Global demand for seaweed is on the increase as it is one of the most versatile and naturally occurring sources of vitamins and minerals for both humans and livestock.
It is also a good source of amino acids, anti-oxidants and essential fatty acids making seaweed an essential element in both human and livestock diets as well as for use as a soil fertiliser and in the cosmetics industry. Feeding seaweed to cattle has been proven to increase overall health and growth rates but more recently preliminary research has indicated a small amount of the marine algae added to cattle feed can reduce methane emissions from cattle gut microbes by as much as 99%.
Photo: Chris McCullough
Increased demand for seaweed
Sales of seaweed across the world reached over US$ 4 billion in 2016 and are predicted to rise to around US$ 10billion by 2024. Asian countries are pushing sales higher as is strong demand from the US and Europe in all market sectors. This increased demand for seaweed has become so strong that one UK company harvesting and processing the algae in the Outer Hebrides, off the north west coast of Scotland, is now expanding its production facilities to meet that demand. Hebridean Seaweed Company Limited is the largest industrial seaweed processor in Great Britain and is based on the Isle of Lewis. Starting in 2006 the company manufactures seaweed products for use in animal feed supplements, soil enhancement, alginate and nutraceutical sectors.
Hebridean Seaweed Company Limited is the largest industrial seaweed processor in Great Britain and is based on the Isle of Lewis. Photo: Chris McCullough
Special permits needed for harvesting
With crystal clear waters to harvest from, the company was set up at Arnish Point near Stornoway by Martin Macleod and Malcolm Macrae, both of whom are from the nearby village of Leurbost. Currently, the production plant is undergoing a £7 million expansion project to cater for increased demand for seaweed products. Hebridean Seaweed already produces 6,000 tons of seaweed per year and exports it all over the world but demand is growing. Managing director Martin Macleod said: “Around 95% of our production is destined for the agricultural and horticultural markets and 5% is for food production and the cosmetic industry. “In the agricultural sector we mostly supply business to business including Glenside Organics in Scotland and Trouw Nutrition and also to some fish feed manufacturers.”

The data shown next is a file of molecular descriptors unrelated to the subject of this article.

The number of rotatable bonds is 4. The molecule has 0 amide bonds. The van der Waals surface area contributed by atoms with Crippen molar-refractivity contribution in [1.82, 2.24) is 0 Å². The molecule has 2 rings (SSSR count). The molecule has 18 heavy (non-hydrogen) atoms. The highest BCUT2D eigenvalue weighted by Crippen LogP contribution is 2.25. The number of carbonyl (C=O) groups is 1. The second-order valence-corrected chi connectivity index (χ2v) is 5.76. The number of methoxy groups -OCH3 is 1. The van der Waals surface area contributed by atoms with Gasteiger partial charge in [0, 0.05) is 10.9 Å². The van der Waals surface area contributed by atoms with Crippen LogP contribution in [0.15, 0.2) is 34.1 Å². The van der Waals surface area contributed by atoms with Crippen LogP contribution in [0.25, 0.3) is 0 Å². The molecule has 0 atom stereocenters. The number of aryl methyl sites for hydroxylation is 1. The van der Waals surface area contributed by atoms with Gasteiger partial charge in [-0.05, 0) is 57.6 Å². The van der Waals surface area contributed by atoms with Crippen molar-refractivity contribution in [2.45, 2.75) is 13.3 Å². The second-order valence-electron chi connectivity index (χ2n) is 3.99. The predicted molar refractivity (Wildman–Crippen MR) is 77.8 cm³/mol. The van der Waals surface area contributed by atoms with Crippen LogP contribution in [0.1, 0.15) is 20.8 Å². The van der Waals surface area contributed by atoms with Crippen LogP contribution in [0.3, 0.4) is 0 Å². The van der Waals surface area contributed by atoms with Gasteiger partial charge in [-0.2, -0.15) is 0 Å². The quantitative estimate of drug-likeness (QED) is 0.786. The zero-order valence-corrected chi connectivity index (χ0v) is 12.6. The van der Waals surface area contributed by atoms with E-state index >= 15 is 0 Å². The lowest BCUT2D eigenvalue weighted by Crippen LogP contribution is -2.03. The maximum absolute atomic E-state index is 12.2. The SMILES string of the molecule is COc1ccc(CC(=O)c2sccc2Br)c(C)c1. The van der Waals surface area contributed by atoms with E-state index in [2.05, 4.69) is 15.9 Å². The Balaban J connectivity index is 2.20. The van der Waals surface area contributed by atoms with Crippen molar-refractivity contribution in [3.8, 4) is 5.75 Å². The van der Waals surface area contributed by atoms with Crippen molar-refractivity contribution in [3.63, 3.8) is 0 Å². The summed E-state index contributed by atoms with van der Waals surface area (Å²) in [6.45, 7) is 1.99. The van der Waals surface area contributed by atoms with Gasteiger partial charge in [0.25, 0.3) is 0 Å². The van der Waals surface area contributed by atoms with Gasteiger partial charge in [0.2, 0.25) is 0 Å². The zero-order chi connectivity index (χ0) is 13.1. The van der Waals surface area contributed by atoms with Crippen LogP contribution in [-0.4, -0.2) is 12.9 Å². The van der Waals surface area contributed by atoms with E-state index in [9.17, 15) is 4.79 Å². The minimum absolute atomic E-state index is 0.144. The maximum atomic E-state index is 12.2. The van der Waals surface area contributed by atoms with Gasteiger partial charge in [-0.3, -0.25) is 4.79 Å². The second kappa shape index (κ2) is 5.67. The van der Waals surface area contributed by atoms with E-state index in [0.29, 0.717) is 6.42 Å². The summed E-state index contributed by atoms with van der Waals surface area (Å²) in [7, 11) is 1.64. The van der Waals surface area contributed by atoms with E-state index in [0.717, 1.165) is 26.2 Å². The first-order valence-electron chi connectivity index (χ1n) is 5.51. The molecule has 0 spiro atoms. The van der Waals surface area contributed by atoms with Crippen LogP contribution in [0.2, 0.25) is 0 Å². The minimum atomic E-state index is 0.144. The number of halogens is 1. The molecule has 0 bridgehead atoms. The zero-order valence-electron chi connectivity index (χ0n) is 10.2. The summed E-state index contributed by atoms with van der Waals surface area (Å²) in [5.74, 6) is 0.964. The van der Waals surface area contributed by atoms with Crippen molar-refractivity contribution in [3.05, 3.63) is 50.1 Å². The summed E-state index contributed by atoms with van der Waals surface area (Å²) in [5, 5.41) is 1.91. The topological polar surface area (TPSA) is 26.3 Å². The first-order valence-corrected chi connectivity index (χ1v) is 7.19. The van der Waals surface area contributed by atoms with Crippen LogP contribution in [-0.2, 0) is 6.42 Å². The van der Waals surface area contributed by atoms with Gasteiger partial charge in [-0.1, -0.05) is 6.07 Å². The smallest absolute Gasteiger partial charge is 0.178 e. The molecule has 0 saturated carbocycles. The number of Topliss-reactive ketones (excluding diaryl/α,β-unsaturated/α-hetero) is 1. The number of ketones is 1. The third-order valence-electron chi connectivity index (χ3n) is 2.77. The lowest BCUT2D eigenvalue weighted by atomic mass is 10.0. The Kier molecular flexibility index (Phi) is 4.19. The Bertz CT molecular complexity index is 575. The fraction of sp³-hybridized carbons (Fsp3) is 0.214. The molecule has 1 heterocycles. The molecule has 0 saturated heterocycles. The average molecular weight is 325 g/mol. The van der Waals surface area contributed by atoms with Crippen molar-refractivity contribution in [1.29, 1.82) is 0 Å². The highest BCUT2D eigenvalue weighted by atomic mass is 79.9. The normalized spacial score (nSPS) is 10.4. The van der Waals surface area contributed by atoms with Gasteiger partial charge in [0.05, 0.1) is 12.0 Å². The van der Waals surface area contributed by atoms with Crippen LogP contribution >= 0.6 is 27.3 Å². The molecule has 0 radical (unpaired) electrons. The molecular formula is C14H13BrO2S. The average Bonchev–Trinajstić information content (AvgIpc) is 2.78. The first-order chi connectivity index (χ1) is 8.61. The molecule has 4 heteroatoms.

Seaweed is harvested, as the name suggests, from the sea which is owned by the Queen of England. Photo: Chris McCullough
Seaweed is harvested, as the name suggests, from the sea which is owned by the Queen of England. Special permits have to be authorised for any harvesting to take place on a regular basis. “We harvest the seaweed from the sea which is ultimately owned by the Queen. We have agreements in place with the Crown Estate and local private estates to exclusively harvest ascophyllum nodosum throughout the Western Isles. Harvesting takes place all year round and the cutting is carried out mechanically using a fleet of seaweed harvesting boats that I designed and had built exclusively for us. We work very closely with Scottish Natural Heritage and SEPA to ensure the seaweed harvesting is sustainable and environmentally friendly,” he said.
Managing director Martin Macleod said: “Around 95% of our production is destined for the agricultural and horticultural markets and 5% is for food production and the cosmetic industry." Photo: Chris McCullough
Looking at different ways of drying seaweed
Although manual cutting of the seaweed was once the favoured method of harvesting, the mechanical harvesting is now preferred. The boats works close to the shore and cut the seaweed as the stalks float above the seabed. It is then filled into sacks and towed by a small boat to a sheltered area for loading onto a lorry. This method of harvesting is environmentally friendly and sustainable as only the tops of the stalks are cut which allows the seaweed to regenerate in a relatively short period of time. Martin said: “We have a licence to harvest 12 hours per day but we keep it at around six to eight hours to ensure sustainability in regrowth. Up to 40 tonnes of fresh seaweed is harvested per day which equates to around 10 tonnes of processed seaweed as the ratio of fresh seaweed to processed product is around 4 to 1,” he said.
When the seaweed arrives at the processing plant it first has to be dried and then milled into the product requested by each customer. Photo: Chris McCullough
When the seaweed arrives at the processing plant it first has to be dried and then milled into the product requested by each customer. Martin is currently looking at different ways of drying seaweed including air drying to see which method is best. As part of the new production facility currently under construction Martin is installing a lot of new technology to ensure increased efficiency of energy and production methods. “The entire new project is costing around £7 million and we have received grants from Europe and the Scottish government to assist with the construction. It extends to 3,250 square metres of covered facility and a further 17,000 square metres of yard space which is probably Europe’s biggest seaweed factory. We hope to have the unit completed within ten months from starting as we have customer orders to honour and we will,” he added. One of the more unusual clients for Hebridean seaweed is Pinewood Studios who regularly request tonnes of the algae to decorate film sets with for various movies and TV productions.